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What Next for Peace Operations? "PEACE OPERATIONS 2025"
A Scenario Study From ZIF (Centre for International Peace Operations), Produced in Collaboration With Z_punkt Provides an Insight
By: Marketwired .
Dec. 13, 2012 04:26 AM
COLOGNE, GERMANY -- (Marketwire) -- 12/13/12 -- Will there still be any peace operations at all in 10 or 15 years' time? And who will fund them? Who will send troops? Will the world be even more conflict-ridden than it already is? And what role will UNO and the UN Security Council be playing then?
International peace operations have changed enormously in recent decades. The tasks that have to be mastered by peace operations are varied and new tasks are constantly being added; crisis interventions are also becoming more complex. More and more collaborations and partnerships are being formed between international organisations and more players are participating in the decision-making.
"At present over 70 peace operations are in progress worldwide and they are an essential tool of the international community for dealing with conflicts and fragile states. In this respect, it is imperative to reflect on future strategies for peace operations", points out Z_punkt Scientific Director Dr. Karlheinz Steinmüller.
An international and interdisciplinary group of practitioners and academics met up over a period of one-and-a-half years for a scenario process on the future of international peace operations. In the course of three workshops, in Berlin, Addis Ababa and New York, key factors and megatrends were identified and they were used as a basis for developing four plausible and consistent scenarios. The high-calibre experts were unable to provide assured forecasts on these issues, but during the process, chaired and supported by Z_punkt, they were able to come up with theoretical possibilities, as in the said scenarios. The scenarios and results are now published by ZIF (Centre for International Peace Operations, entitled Peace Operations 2025".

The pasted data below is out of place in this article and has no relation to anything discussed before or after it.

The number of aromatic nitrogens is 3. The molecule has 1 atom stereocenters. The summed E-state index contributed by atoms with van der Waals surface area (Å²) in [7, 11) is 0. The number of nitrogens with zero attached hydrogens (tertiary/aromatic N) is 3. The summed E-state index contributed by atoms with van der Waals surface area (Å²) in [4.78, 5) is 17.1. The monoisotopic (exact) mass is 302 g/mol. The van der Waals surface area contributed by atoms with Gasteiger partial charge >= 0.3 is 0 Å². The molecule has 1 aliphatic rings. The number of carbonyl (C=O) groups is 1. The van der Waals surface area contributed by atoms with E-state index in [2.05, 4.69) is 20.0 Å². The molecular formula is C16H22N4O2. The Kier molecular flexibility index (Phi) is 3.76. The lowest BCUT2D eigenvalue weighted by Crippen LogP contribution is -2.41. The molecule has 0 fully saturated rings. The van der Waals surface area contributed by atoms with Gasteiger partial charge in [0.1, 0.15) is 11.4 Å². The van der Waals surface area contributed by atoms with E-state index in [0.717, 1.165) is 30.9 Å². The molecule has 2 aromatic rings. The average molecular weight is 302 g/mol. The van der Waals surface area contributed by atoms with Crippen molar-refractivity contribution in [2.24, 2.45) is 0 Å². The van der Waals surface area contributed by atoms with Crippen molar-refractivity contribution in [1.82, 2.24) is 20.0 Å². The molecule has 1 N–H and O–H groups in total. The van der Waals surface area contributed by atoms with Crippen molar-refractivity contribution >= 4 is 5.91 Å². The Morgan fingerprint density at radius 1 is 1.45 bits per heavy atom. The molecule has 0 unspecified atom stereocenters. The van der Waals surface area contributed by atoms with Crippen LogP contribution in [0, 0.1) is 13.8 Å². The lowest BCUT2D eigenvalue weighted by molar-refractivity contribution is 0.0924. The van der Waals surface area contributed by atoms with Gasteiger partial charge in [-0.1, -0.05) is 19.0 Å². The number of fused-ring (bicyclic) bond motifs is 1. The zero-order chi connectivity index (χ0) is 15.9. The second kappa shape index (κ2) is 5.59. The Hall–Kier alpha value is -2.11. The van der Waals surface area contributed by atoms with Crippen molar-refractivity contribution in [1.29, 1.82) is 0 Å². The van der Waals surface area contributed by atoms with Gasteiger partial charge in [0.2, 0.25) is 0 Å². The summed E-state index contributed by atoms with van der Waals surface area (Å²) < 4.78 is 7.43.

The workshop participants especially focused on the interactions between the key factors. Hence, for example, the very different local effects of megatrends in less developed countries have to be taken into consideration, such as the effects of rapid population growth on a country's economy and ecology and the options for dealing with extreme weather conditions and water shortages. Differing projections were used as a basis for the variable drivers, i.e. the future scenarios assume, for example, a favourable development of the global economy on the one hand and also the opposite.
How do countries react when they are trying to juggle national interests and global dependencies? Are existing multilateral relationships strengthened or do new regional structures develop?
What effect will the shift in the balance of global economic and political power have? Will new powers such as China, India and Brazil assimilate themselves into the existing structures of international crisis management? If so, what might the new structures be like?
What role will the change of values in societies play in relation to the acceptance of international peace operations? And what effects will fragile state structures, potential conflicts over resources and the increase in organised crime, migration and refugee flows have? What political pressure can new media be expected to exert and what potential do new technologies have -- are they a blessing or a threat?
What role will private sector-oriented security firms adopt in the interaction of international crisis management?
Z_punkt Senior Foresight Consultant and Project Manager Björn Theis emphasises that "the special challenges in this project were the multi-faceted interactions between social, technological, political, economic and ecological factors as well as regional aspects that influence the future of international peace operations. It is especially with complex issues such as these that future research demonstrates what it can accomplish: with the aid of its methods, coupled with the interdisciplinary expertise of the international workshop participants, complex interrelationships can become apparent and be systemised, in order to facilitate strategic reflection on the future."
The formulation of the four meaningful scenarios Erratic Progress", National Interests", Regional Diversity" and Global Cooperation" is consciously exaggerated in some cases, as the future scenarios are not predictions, but are intended to stimulate creative reflection on the future of international peace operations.
A summary of the scenarios can be found here:
Download of the complete study: http://www.z-punkt.de/downloads-en.html
Please send interview requests and sample copies of your articles to:
Link to the current Z_punkt newsletter: http://www.z-punkt.de/newsletter-en.html
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